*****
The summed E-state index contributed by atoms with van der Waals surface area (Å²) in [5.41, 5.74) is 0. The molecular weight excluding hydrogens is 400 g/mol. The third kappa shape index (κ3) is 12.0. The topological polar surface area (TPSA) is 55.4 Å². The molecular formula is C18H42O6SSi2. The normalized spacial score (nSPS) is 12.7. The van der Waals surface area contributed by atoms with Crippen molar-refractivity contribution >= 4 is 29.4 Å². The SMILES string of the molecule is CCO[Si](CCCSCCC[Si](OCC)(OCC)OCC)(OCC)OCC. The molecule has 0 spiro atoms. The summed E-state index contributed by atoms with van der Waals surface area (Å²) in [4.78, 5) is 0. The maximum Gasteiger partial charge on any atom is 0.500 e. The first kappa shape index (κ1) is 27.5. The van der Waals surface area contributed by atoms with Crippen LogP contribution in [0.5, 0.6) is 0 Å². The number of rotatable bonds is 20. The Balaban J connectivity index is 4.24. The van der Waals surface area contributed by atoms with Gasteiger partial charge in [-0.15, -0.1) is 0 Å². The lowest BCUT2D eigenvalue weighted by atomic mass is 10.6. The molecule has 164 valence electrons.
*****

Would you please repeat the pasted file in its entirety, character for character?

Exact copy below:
The summed E-state index contributed by atoms with van der Waals surface area (Å²) in [5.41, 5.74) is 0. The molecular weight excluding hydrogens is 400 g/mol. The third kappa shape index (κ3) is 12.0. The topological polar surface area (TPSA) is 55.4 Å². The molecular formula is C18H42O6SSi2. The normalized spacial score (nSPS) is 12.7. The van der Waals surface area contributed by atoms with Crippen molar-refractivity contribution >= 4 is 29.4 Å². The SMILES string of the molecule is CCO[Si](CCCSCCC[Si](OCC)(OCC)OCC)(OCC)OCC. The molecule has 0 spiro atoms. The summed E-state index contributed by atoms with van der Waals surface area (Å²) in [4.78, 5) is 0. The maximum Gasteiger partial charge on any atom is 0.500 e. The first kappa shape index (κ1) is 27.5. The van der Waals surface area contributed by atoms with Crippen LogP contribution in [0.5, 0.6) is 0 Å². The number of rotatable bonds is 20. The Balaban J connectivity index is 4.24. The van der Waals surface area contributed by atoms with Gasteiger partial charge in [-0.15, -0.1) is 0 Å². The lowest BCUT2D eigenvalue weighted by atomic mass is 10.6. The molecule has 164 valence electrons.